This week: corporate profit-taking, local boycott-making, statewide labor law-shaking, and nearly Shark Week making.
We are the wind beneath their things
Big companies are using more and more of their profits just to reward shareholders, instead of investing in their own operations or workforce — with major implications on productivity growth and inequality. It hasn’t been this way forever: as recently as the 1960s, corporations invested 40% of resources back into their operations. Since the 1980s, it’s been less than 10%.
Local legend holds that Boeing used to invest in people too. The folktales date back long before the company announced its much recent self-satirizing bonus scheme: Machinists get 3.1%, engineers 4.8%, and managers 12.5%, 17.5%, or 22.5% — depending on how high they rank in the organizational hierarchy.
Watch out Carrie Brownstein, we’re coming for you next
The people of the Seattle area are second-best in the nation when it comes to boycotting companies that behave badly — a remarkable 27% of people in the Seattle metropolitan area report that they are currently choosing to buy or not buy products based on their social and political values.
Portland, Oregon came in first, but we have a plan to win: let's boycott that whole damn city until they get $15/hour too.
Like taking a zamboni to workers rights
The Wisconsin State Senate moved quickly to pass newly introduced right-to-work legislation that undermines the power of union members in that state, and the bill is expected to become law shortly. It’s another example of how, at its root, rising inequality is about power — not education, skills, economic change, or any other convenient excuse.
That said, sometimes power issues from unlikely places — like, apparently, the junior hockey league. As it turns out, Little Hockey has a shot at skating a bill through the legislature which would exempt their industry from labor laws — because L&I recently investigated the for-profit league for child labor violations and they threatened to move back to Canada in a huff. If this proposal doesn't get iced, expect an Ultimate Frisbee team and a hackey-sack tournament to put in for their own special loopholes next year.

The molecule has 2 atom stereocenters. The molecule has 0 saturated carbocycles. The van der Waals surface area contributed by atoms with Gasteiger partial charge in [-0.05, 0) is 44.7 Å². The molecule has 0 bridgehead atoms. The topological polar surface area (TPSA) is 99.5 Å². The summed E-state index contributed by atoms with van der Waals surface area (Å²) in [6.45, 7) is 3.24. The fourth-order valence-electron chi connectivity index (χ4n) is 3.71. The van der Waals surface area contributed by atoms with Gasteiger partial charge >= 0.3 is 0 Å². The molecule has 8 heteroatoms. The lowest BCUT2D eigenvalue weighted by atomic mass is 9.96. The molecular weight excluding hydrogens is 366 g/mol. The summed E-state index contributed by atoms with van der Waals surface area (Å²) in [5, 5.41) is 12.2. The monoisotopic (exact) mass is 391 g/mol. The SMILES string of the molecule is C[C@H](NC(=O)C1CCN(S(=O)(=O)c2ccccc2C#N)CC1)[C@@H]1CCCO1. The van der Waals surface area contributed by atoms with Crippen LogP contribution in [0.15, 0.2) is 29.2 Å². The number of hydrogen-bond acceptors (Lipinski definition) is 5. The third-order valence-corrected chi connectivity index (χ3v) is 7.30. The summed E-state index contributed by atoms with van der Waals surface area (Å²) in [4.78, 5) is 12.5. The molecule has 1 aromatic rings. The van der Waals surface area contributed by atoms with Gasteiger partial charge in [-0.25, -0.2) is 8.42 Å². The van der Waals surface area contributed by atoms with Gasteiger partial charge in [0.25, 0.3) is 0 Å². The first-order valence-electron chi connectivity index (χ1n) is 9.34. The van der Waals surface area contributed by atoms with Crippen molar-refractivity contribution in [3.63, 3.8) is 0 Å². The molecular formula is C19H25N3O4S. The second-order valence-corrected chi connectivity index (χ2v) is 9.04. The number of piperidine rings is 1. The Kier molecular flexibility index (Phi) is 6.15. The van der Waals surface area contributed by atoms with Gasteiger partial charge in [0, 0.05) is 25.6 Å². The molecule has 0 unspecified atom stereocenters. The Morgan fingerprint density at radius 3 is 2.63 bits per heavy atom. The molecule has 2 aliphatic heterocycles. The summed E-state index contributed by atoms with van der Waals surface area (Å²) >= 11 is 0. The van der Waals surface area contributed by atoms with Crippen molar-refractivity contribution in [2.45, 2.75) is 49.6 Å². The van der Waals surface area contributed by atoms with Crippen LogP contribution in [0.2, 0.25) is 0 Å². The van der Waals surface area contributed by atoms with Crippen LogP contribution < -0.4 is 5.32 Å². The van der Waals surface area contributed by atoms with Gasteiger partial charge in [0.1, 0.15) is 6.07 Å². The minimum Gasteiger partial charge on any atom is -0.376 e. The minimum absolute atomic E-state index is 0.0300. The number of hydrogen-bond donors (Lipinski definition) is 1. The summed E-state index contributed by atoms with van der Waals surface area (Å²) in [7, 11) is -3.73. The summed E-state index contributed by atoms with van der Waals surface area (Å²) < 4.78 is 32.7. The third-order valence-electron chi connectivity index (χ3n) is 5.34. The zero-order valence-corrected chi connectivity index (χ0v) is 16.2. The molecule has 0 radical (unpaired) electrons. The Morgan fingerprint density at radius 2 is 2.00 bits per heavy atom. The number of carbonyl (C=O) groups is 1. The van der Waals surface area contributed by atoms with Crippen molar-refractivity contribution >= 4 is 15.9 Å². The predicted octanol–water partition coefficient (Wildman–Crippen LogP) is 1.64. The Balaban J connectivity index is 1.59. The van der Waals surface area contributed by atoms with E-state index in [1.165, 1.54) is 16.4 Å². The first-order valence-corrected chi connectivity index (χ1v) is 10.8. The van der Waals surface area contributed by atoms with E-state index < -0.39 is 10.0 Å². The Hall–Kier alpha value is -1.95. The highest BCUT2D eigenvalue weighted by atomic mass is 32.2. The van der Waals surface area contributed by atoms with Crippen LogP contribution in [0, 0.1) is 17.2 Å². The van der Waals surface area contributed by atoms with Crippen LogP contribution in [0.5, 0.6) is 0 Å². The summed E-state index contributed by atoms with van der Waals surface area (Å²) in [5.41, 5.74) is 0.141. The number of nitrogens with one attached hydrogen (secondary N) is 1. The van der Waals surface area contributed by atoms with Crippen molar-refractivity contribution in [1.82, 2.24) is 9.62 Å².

Here’s the kicker...
Wolverines have returned to Washington State, surprising those who thought they were just college football mascots or comic book characters, no closer to reality than Rep. Matt Manweller’s arguments against the minimum wage.
A great white shark has been attacking seals off the coast of Washington. The Daily News reported one seal victim was found postmortem on the beach with "a stomach full of smelt and no legs” in a photo they were only willing to publish in pixelated form. (No, seals don’t really have legs to begin with.)
And an apparently housetrained pot-bellied pig that walks on a leash was found wandering the streets of Spokane with nowhere to go. For shame: if the minimum wage were higher, she could afford to go to market and maybe even afford roast beef every once in a while.